bread pudding

Enchanting Eats

February, 2011

Bringing Imbolc to the Table

In February, we celebrate Midwinter. It is the time that we see the first hints of spring as Old Man Winter says farewell. The snow is melting, and birds are returning. Some like to focus on fire and candles during this time, as it is a symbol of the sun. Spicy hot foods are entirely appropriate as are foods that are cooked by fire–baked, roasted, or even flambed. In the same nature, sun-dried fruits and vegetables honor the sun. Others find themselves honing in on the physical signs of spring through seeds, sprouts, early spring vegetables, and dairy products. It is also common to use up the last of winter’s bounty, namely root vegetables. Look inward to see what connects the most with you.

One way to honor this time is by making bread pudding. Bread baked with fire. Milk nodding to animals in gestation. Raisins dried by the sun.

I recommend a chewy bread with lots of texture for this recipe. I prefer to use a Sourdough or Tuscan bread. You may use other dried fruits as well, such as cranberries, currants, and diced apples. I have also made this with a variety of nuts. Walnuts or pecans are a great accompaniment.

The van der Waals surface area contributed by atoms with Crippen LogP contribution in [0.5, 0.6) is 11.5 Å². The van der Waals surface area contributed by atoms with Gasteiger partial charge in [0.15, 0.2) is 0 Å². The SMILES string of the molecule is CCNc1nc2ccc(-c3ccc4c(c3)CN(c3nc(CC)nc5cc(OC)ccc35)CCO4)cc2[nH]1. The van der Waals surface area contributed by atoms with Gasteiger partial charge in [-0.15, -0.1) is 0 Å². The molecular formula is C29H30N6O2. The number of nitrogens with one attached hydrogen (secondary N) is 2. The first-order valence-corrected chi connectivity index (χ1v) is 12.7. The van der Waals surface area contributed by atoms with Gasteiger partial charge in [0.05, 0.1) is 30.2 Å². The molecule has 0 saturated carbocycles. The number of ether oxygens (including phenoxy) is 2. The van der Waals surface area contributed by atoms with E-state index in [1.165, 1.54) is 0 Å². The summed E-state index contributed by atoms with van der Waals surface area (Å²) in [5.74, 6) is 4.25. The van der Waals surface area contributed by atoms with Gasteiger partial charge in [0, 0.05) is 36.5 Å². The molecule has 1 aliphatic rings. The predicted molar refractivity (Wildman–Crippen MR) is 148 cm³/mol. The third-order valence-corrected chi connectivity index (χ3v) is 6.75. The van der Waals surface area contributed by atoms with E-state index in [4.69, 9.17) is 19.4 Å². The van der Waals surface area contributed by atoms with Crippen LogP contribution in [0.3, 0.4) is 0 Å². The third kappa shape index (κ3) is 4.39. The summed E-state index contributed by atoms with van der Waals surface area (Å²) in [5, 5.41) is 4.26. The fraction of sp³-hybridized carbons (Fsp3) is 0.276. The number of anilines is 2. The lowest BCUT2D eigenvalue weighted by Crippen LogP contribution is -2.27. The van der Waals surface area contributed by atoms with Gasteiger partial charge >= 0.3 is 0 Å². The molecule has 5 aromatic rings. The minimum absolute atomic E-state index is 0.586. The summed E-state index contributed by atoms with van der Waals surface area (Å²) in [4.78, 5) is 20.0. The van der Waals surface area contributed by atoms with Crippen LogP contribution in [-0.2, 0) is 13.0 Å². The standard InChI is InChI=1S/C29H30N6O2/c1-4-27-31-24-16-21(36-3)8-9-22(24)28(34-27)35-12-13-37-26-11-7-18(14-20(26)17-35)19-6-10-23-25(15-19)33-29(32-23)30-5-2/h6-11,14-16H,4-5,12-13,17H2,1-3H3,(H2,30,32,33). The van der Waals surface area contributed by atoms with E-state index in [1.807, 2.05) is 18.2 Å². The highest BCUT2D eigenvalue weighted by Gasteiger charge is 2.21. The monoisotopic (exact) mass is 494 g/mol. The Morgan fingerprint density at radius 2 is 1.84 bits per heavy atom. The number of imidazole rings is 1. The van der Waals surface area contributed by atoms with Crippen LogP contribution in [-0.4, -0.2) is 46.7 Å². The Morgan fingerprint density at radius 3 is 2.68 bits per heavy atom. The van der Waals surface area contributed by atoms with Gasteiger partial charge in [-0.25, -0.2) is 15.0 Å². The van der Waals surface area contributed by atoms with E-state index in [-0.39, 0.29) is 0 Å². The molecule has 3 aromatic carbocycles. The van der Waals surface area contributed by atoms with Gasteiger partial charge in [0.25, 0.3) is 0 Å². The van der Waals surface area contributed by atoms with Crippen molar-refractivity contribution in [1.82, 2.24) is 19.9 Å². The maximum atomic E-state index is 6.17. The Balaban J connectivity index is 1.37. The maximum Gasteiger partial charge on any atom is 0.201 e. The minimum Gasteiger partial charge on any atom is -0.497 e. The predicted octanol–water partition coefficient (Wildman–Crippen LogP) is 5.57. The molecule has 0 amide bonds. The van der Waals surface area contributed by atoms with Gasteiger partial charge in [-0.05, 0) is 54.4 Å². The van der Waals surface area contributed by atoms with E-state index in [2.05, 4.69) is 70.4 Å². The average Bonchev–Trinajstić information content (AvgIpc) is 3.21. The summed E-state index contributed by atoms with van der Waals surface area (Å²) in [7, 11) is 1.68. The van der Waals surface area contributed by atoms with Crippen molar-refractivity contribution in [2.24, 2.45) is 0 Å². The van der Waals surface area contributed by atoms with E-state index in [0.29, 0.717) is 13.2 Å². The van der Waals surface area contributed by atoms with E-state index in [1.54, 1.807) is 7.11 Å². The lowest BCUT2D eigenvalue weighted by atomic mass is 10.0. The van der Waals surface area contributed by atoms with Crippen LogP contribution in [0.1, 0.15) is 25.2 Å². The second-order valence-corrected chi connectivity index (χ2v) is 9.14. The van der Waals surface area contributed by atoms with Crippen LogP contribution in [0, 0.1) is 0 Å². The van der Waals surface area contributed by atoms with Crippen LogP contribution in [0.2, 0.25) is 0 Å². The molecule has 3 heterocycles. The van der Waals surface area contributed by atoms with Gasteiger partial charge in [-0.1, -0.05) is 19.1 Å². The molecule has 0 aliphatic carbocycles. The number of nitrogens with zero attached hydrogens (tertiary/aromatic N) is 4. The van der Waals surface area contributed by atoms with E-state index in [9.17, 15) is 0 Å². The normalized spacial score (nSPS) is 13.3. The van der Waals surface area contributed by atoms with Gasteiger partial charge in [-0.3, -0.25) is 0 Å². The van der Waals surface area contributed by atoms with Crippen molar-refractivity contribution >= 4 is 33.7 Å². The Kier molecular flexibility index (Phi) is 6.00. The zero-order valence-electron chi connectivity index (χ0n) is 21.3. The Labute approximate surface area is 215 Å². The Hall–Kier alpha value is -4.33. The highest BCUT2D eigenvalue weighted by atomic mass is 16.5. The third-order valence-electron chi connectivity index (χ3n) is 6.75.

If you are gluten free, try a rice pudding by swapping the bread for 3 cups of cooked rice. Omit the eggs and cook over medium heat in a saucepan until creamy. Vegans can easily substitute with soy milk, margarine, and an egg replacer.


One standard-sized loaf of bread

3/4 cup raisins

3 cups scalded milk

1 tsp vanilla extract

4 Tbsp melted butter

1 cup brown sugar

2 tsp cinnamon

dash of salt

3 eggs


1. Soak raisins, or your choice of fruit, in enough water to cover until plump. Drain.

2. Tear or cut bread into bite-sized chunks. Toss with raisins and place in a casserole dish.

3. In a bowl, whisk together the rest of the ingredients until well combined.

4. Pour mixture over bread and raisins. You may need to add in parts, as the bread soaks up the mixture.

5. Bake at 350 F for 45-60 minutes. Let cool slightly before serving, or serve room temperature.

Notes: Breads vary in terms of moisture. If you have liquid leftover, no problem. If you run out, you can make a half batch of the mixture or, in a pinch, just make a simple syrup with brown sugar and water. This dish is wonderful served hot or cooled. Whipped cream, ice cream, or a rum sauce all make a wonderful topping, but it can certainly stand on its own.

Enjoy and blessed be!